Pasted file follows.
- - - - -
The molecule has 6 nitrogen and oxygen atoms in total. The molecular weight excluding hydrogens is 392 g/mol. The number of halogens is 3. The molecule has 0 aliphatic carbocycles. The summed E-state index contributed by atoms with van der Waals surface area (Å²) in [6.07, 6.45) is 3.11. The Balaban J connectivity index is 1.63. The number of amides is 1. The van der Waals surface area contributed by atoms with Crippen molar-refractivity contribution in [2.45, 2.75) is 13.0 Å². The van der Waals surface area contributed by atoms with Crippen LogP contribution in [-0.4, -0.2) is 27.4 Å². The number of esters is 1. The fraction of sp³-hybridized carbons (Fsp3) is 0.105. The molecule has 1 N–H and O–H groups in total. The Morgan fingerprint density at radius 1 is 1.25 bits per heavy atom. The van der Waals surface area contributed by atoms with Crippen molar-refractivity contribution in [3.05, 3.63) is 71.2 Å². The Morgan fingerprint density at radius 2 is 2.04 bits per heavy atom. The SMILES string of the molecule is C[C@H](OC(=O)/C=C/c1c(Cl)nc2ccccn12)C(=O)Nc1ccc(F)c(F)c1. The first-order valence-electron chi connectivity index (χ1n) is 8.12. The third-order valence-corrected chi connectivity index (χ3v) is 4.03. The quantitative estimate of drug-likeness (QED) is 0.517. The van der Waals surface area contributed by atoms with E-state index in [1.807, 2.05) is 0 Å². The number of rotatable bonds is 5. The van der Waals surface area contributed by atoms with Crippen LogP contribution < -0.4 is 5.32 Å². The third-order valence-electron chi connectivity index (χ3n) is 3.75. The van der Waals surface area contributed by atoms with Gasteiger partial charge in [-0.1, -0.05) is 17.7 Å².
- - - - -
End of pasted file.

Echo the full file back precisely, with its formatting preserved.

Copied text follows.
The molecule has 6 nitrogen and oxygen atoms in total. The molecular weight excluding hydrogens is 392 g/mol. The number of halogens is 3. The molecule has 0 aliphatic carbocycles. The summed E-state index contributed by atoms with van der Waals surface area (Å²) in [6.07, 6.45) is 3.11. The Balaban J connectivity index is 1.63. The number of amides is 1. The van der Waals surface area contributed by atoms with Crippen molar-refractivity contribution in [2.45, 2.75) is 13.0 Å². The van der Waals surface area contributed by atoms with Crippen LogP contribution in [-0.4, -0.2) is 27.4 Å². The number of esters is 1. The fraction of sp³-hybridized carbons (Fsp3) is 0.105. The molecule has 1 N–H and O–H groups in total. The Morgan fingerprint density at radius 1 is 1.25 bits per heavy atom. The van der Waals surface area contributed by atoms with Crippen molar-refractivity contribution in [3.05, 3.63) is 71.2 Å². The Morgan fingerprint density at radius 2 is 2.04 bits per heavy atom. The SMILES string of the molecule is C[C@H](OC(=O)/C=C/c1c(Cl)nc2ccccn12)C(=O)Nc1ccc(F)c(F)c1. The first-order valence-electron chi connectivity index (χ1n) is 8.12. The third-order valence-corrected chi connectivity index (χ3v) is 4.03. The quantitative estimate of drug-likeness (QED) is 0.517. The van der Waals surface area contributed by atoms with E-state index in [1.807, 2.05) is 0 Å². The number of rotatable bonds is 5. The van der Waals surface area contributed by atoms with Crippen LogP contribution < -0.4 is 5.32 Å². The third-order valence-electron chi connectivity index (χ3n) is 3.75. The van der Waals surface area contributed by atoms with Gasteiger partial charge in [-0.1, -0.05) is 17.7 Å².